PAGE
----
Before entering the seminary Alibrandi had considered a musical career; he liked to play country and western tunes on the organ at the nunciature and to sing Irish airs, and in retirement in Sicily he greeted Irish visitors by playing the theme from the film The Godfather. He was also fond of exotic plants, which he grew in the nunciature conservatory. In 1986 he arranged the twinning of Killarney with his native town, Castiglione di Sicilia. He was strongly attached to Castiglione’s local shrine of the Madonna della Catena.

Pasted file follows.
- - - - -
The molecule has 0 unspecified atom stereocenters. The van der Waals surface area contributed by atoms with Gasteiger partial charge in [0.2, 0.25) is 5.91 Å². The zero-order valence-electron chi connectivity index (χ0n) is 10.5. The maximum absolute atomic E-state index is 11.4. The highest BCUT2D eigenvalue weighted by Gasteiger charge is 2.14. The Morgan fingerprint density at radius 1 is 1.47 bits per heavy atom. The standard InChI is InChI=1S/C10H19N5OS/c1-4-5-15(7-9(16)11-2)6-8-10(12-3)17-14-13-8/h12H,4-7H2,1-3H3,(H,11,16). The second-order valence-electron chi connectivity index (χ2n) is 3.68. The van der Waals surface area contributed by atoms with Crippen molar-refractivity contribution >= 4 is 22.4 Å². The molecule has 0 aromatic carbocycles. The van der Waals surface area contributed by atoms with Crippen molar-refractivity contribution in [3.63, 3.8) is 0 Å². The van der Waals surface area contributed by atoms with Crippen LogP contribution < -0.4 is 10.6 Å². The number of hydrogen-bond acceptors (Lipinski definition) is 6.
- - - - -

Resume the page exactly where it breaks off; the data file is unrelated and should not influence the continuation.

Alibrandi retired on 15 January 1989, having reached the episcopal retirement age of 75; at the time he was the longest‐serving papal nuncio to any one country. In a farewell statement he expressed concern that ‘a growing materialism and secularism are having an effect on Christian values, on family life and on the natural generosity of the Irish people‘ (Ir. Times, 12 July 2003). His last years were spent in Castiglione, where he died 3 July 2003.